Sky Breaker Published by Page Street Publishing on May 4, 2021
Source: Netgalley Arc
Genres: Dark Fantasy, Fantasy, Loners & Outcasts, Monsters, Royalty, Young Adult Fiction
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Wicked Saints meets the Grishaverse in this stunning and relentless conclusion to the Night Spinner duology
Enebish has been deceived by everyone she once considered a friend. On the run across the tundra, her only allies are her best friend Serik and a band of ill-tempered shepherds. Her only hope of bringing peace to Ashkar is to unite the people of the Protected Territories and make a stand against the tyrannical Sky King and the hostile nation of Zemya. But that’s easier said than done. As supplies dwindle, the shepherds become far more desperate for food than freedom.
Meanwhile, Zemyan forces have stormed the Ashkarian capital. Imperial Army Commander Ghoa throws all of her power into a last-ditch effort to save her king, only to be abandoned by her fellow warriors. Held captive in a prison forged of magic and tortured by the zealous sorcerer Kartok, Ghoa learns his true ambitions lie far beyond the warring countries—he wants vengeance on the gods themselves.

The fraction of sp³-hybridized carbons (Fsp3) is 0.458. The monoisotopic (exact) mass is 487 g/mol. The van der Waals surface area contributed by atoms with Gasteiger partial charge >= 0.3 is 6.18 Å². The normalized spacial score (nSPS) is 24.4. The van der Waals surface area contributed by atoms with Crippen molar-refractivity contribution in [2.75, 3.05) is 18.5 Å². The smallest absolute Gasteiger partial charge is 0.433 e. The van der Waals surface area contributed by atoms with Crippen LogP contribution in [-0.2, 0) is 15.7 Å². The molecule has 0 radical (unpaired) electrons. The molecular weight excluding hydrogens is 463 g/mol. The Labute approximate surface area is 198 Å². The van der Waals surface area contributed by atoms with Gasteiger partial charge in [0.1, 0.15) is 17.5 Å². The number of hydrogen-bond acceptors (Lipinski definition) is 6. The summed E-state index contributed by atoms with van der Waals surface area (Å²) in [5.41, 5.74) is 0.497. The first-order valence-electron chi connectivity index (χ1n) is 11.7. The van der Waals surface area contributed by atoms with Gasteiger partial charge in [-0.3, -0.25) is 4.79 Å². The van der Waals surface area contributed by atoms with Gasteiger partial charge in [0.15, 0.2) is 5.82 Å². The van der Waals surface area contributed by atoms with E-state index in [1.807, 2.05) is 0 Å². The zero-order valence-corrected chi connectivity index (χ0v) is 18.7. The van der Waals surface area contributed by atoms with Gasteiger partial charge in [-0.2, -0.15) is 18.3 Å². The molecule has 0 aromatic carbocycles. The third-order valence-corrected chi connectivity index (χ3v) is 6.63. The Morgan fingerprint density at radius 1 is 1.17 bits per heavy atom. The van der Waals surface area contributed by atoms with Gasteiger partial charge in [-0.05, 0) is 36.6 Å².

The war between Ashkar and Zemya began centuries ago as a feud amongst the gods. Now it’s up to the two most hated people on the continent—the monstrous outcast, Enebish, and the notorious war criminal, Ghoa—to heal that spiritual divide before Kartok brings the skies crashing down on all of them.
Sky Breaker is the satisfying continuation and completion of the night spinner duology. Serik and Enebish are on the grasslands leading the Shepards in search of a displaced king. Much of the novel centered around the Shepard’s having no trust in Enebish and her night spinning ways but have total faith in Serik, who has discovered the first gods have no forsaken him as he thought they did. Ghoa has some eye-opening experiences in this sequel, and the ending, while eluded throughout the whole novel, did not play out quite as I expected it to play out. I have to say I enjoyed Night Spinner more than the sequel, but the two together make for quite a compelling retelling.